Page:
Formally established on January 12, 2010, the Alliance of Californians for Community Empowerment (ACCE) is the new name for the California chapter of ACORN. After massive scandals in 2008 and 2009, ACORN’s California chapter (which had 37,000 dues-paying members, making it the largest affiliate in the ACORN network) elected to change its name in an effort to distance itself from what it called “a campaign of lies, media distortions and incessant attacks” that had been directed against the parent group. A key consideration in this decision was California ACORN’s desire to keep tax dollars and foundation grants flowing into its coffers.
ACCE characterizes itself as “an independent state-wide organization with no legal, financial or structural ties to ACORN.” But ACCE’s Executive Director is Amy Schur, who served more than 20 years as a loyal ACORN employee. During that time, Schur helped lead ACORN’s national campaigns; she also participated in an eight-year-long coverup of a nearly $1 million embezzlement by ACORN employee Dale Rathke, brother of ACORN co-founder Wade Rathke.
Journalist Matthew Vadum explains how ACORN commonly uses front groups like ACCE as escape hatches through which it seeks to evade public scrutiny and accountability for its acts of malfeasance:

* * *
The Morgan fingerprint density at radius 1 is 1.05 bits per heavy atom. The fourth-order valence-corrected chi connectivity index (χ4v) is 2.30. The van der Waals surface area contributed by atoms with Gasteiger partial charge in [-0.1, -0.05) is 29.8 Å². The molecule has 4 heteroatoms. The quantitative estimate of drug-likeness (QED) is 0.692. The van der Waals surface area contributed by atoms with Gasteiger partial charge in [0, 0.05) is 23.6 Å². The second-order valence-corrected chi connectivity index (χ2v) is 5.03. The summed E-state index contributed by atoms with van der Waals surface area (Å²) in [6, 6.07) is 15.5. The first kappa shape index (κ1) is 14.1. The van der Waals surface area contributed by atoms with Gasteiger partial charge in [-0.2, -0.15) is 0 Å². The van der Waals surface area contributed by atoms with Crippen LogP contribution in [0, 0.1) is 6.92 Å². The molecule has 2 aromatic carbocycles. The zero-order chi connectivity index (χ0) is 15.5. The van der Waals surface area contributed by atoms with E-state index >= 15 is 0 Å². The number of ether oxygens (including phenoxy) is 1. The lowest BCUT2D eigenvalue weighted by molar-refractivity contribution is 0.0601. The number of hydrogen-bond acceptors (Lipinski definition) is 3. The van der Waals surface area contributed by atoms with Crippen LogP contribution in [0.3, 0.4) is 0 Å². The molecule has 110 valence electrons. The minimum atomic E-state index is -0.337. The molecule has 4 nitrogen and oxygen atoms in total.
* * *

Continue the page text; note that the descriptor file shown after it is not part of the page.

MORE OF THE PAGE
“ACORN plays a game of corporate musical chairs when it gets into trouble. When an ACORN affiliate does something admirable, ACORN emphasizes the ties it has to that affiliate. When an affiliate does something infamous, ACORN plays dumb and its byzantine organizational structure allows it to claim plausible deniability. Such chicanery is standard operating procedure at ACORN, according to ACORN lawyer Elizabeth Kingsley. In an internal legal memo in 2008 Kingsley described the hoops that ACORN jumps through to create the façade that its affiliates are independent of each other.”
ACCE describes itself as “a non-profit community organization that helps California citizens organize and take action to promote change that benefits social, economic, and racial justice.”
ACCE claims that in 2016 it ran five programs that registered almost 10,000 Californians to vote.
As of 2017, ACCE claimed to have some 14,000 members. It also had offices in Los Angeles, Contra Costa, Oakland, San Francisco, Sacramento, and San Diego.
In 2017, ACCE joined the League of Women Voters of California, California Common Cause, and the National Council of La Raza in an effort to compel the California Department of Motor Vehicles (DMV) to incorporate voter registration material into the forms needed to apply for or renew a driver’s license or state identification card, or to submit a change of address. These groups claimed that the DMV was violating the National Voter Registration Act (NVRA), popularly called “Motor-Voter,” by asking the more than one million California residents who renewed their licenses by mail every year to fill out separate voter-registration forms. “Since we first alerted DMV to these problems, multiple local, state, and federal elections have passed, including the 2016 presidential election,” said ACCE Executive Director Christina Livingston. “Enough is enough. It’s time for California to make registration easier for every voter as the law requires and to get it done before another election passes us by.” The plaintiff groups were represented by the ACLU of Northern California, Demos, and the law firm of Morrison and Foerster.